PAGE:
A very common scenario on auction day is a vendor who expects a very high price whilst a group of aspirational bidders arrive expecting a low price as per the agent’s advertised price guide.
The agents then aim to engineer a sale by bridging the price gap; either the sellers come down, the buyers move up, or a combination of the two. The agents’ primary objective is to get it sold on the day. Keeping the auction clearance rate intact is important… to the agent.
Start low, scale-up – Mr. Brack told REB ‘Typically, what agents will do is they will go in and they will make it a 10 per cent price range that we have to put on the agency agreement.
They will make that 10 per cent price range as low as they can possibly get away with, and they say to the vendor, ‘We will make that as low as possible — to attract lot’s of buyers, and then we’ll try to pull them up in price’.
This strategy is why vendors find themselves going along with the agents’ advice. They are comforted in knowing the price escalates. Buyers should be wary about getting too excited at some agent’s initial price guide.
Bragging rights – In the AFR article, journalist Michael Bleby wrote – ‘Underquoting misleads some buyers into thinking they may have a realistic chance of securing a property – and into wasting money on pest and building inspections – but the outcome also gives agents bragging rights and publicity about apparent over-performance while also replenishing their lists of sales leads’.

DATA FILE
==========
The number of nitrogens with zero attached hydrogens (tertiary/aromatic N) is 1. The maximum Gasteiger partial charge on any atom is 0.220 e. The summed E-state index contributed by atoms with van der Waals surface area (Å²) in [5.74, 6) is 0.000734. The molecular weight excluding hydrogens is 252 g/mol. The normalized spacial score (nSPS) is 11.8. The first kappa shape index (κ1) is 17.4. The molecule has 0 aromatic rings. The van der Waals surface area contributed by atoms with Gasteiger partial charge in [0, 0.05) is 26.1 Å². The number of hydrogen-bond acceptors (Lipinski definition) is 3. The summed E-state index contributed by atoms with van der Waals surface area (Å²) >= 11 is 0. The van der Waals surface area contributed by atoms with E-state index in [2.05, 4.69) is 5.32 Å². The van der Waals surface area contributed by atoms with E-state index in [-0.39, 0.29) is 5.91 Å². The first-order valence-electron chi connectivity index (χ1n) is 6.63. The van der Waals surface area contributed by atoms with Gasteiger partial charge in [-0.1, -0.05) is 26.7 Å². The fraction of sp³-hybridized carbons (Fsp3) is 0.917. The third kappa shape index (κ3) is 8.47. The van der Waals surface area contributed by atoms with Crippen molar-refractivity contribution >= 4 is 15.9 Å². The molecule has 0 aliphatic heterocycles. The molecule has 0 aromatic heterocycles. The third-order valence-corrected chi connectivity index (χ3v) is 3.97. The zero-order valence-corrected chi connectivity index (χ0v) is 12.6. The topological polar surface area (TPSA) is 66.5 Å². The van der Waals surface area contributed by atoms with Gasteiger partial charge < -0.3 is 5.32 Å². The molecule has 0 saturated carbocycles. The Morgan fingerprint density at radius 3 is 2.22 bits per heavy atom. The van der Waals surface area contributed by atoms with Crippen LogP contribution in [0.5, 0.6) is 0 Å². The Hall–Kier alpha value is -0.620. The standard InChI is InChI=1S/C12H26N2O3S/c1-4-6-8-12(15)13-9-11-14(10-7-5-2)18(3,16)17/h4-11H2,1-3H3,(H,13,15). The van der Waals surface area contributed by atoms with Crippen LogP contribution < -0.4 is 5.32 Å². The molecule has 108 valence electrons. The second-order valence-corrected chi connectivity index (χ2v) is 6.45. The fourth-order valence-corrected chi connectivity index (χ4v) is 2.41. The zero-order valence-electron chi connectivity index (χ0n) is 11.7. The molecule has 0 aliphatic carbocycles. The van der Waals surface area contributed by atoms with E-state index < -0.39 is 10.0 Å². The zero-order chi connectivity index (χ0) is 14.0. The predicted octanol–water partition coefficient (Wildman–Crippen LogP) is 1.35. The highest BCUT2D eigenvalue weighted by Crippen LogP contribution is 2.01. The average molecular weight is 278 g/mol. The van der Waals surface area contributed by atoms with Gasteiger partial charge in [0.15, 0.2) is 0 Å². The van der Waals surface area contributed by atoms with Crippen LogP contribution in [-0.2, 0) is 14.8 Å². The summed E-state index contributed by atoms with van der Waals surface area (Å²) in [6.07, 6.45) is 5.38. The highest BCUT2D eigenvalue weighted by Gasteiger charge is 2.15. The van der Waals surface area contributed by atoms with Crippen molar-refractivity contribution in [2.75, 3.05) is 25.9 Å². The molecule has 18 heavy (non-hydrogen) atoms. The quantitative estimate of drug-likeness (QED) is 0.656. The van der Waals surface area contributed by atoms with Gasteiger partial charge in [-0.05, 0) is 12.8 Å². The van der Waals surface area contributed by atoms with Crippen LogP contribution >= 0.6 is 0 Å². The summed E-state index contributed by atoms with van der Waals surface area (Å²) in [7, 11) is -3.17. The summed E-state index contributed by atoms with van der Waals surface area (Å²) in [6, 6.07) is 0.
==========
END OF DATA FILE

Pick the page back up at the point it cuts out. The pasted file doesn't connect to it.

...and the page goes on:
Every Sunday morning the papers are full of agent glorification. ‘We sold it this much over…’ In reality, the reason the price went up so much is the agent started so low.
Attract the best buyers – make the competition look overpriced. Before State Government’s consumer protection departments sanitized the tactic by naming it ‘Underquoting’ most referred to it as ‘Bait Pricing’.
Bait pricing is a far better description of the sales process because it describes the tactic and its purpose in two words. The owners think the agents advertising campaign is attracting the hordes of buyers when in reality it’s the low price on the
They made me do it – a buyer’s agent recently walked into a home in Balmain and said to the agent, ‘you are kidding quoting $3.4 million for this property, we both know this is $4 million plus’. The selling agent replied along the lines, ‘but if I quote high $3 million, buyers will think it’s going to sell for over $4.5 million and not engage’.
Agents have conditioned buyers to expect the final selling price to be 10% to 20% above the agent’s artificially low price guide. According to the selling agents though, it’s the buyers who made the agents underquote.
This lame defence reminds you of the naughty schoolboy who points to the prefect and says, ‘Miss, he made me do it’.
Misread the market – agents can make honest mistakes when pricing properties or the market can rise sharply in a short time frame.
Whilst the agent is technically underquoting the true market value, it is unintentional. In these circumstances, its entirely understandable the agent can and does increase the price guide to reflect the market feedback.
This scenario happens most often in rising markets. Conversely, you are more likely to see agents scaling the price down in falling markets.
This story first appeared in Harris Partners Real Estate.